|The country's economic hub HCM City and its people are nothing if not enterprising. — Photo vietnamnet.vn
by Thu Ngan
HCM CITY (VNS) — The country's economic hub HCM City and its people are nothing if not enterprising.
The dynamism is evident on the streets, in shopping malls and office buildings, and even in old apartment buildings.
When I first came to this fast and furious city more than three years ago, I lived in an old apartment building in District 1.
Before we even met, the landlord said on the phone, "Though the building is old, it has all kinds of services, even a market in the morning."
It sounded like hyperbole because, to me, all apartment buildings in Viet Nam were the same — serene like the place in which I was born and grew up in Ha Noi, with a few shops on the ground floor selling some essential stuff.
But she had not exaggerated. There were services available next door even on the eighth floor.
If I ran out of rice, cooking oil or a sauce, I could nip into the next apartment to buy them. If I needed vegetables and meat in the morning but did not fancy going to the market, I climbed up to the 10th floor. If I wanted hair and nail services, they were available on the fourth and ground floors. Looking for breakfast? There was one selling noodles and beverages on the second floor. And so it went.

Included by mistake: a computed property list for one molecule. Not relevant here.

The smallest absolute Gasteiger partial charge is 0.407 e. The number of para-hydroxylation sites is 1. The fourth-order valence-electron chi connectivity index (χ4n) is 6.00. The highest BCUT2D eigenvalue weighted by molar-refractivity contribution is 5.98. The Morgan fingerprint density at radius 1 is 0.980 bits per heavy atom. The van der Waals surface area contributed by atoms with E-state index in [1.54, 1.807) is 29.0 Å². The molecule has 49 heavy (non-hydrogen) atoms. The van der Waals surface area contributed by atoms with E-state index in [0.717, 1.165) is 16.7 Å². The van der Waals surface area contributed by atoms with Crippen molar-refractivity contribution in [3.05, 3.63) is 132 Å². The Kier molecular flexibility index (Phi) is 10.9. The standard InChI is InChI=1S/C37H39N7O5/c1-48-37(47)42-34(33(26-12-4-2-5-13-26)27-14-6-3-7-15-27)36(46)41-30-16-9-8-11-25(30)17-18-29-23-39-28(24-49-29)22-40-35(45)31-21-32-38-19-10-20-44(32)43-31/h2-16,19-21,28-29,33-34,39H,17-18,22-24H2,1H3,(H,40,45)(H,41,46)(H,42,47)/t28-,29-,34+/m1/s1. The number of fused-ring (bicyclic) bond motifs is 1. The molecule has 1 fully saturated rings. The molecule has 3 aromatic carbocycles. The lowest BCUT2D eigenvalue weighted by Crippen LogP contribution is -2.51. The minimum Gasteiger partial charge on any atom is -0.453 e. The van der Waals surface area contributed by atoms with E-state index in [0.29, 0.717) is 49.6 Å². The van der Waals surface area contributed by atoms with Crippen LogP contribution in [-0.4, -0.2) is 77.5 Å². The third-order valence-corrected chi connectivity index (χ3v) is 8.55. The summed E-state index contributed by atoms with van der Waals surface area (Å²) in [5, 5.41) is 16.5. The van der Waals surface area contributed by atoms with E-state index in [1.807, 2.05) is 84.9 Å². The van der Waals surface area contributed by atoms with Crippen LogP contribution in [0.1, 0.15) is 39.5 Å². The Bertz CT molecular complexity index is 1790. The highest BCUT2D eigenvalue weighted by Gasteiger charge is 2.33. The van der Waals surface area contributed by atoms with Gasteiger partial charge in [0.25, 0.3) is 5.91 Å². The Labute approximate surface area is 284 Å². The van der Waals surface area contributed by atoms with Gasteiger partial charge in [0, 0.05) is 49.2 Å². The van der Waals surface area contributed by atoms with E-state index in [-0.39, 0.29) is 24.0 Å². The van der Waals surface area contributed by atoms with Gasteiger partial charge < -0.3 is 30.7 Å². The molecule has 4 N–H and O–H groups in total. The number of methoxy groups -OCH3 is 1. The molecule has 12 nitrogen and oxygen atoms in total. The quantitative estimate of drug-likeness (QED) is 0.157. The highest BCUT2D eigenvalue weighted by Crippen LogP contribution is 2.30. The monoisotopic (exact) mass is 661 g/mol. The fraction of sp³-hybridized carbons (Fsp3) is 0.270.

That building is not the only such apartment building in the city, and this is a unique cultural aspect of HCM City.
Seeing that there is demand for all kinds of stuff in a place where a lot of people live, some enterprising residents decide they would go to the wholesale market and shop for their neighbours. They set up a mini market outside the building, in corridors or stairs or in their own apartment. While it might not have so many items like a normal market, it is more than enough for most daily needs.
It is a win-win deal, offering some poor people a chance to earn a little money while also helping busy people, caught up in the hectic pace of city life, save time.
These impromptu markets are not bothersome because they open at dawn and disappear in two hours' time. Only people selling stuff at home do so through the day.
In these buildings, soon after the market closed, the traders would clean the lobbies and stairs.
Not surprisingly, there are few complaints about them and, in fact, many people seem to prefer to look at their convenience instead.
Kim Chi, a District 1 resident, sums it up neatly: "There is no reason for them to complain because besides helping us save time, the market is also fun. People chat and talk or tell stories. It gives them more energy to start a new day."
A woman living in the Ly Thuong Kiet apartment building in District 10 said the market is very convenient for her and she also feels secure about the foods it sells because, after all, they are chosen by neighbours.
I no longer live in an old apartment building. But when I wake up in the morning, sometimes I just wish there is such a market in my modern apartment building.
That will allow me a few more minutes of beauty sleep and possibly give me a chance to talk to neigbours, whose presence I am not even aware of except when they slam the door shut after returning home. — VNS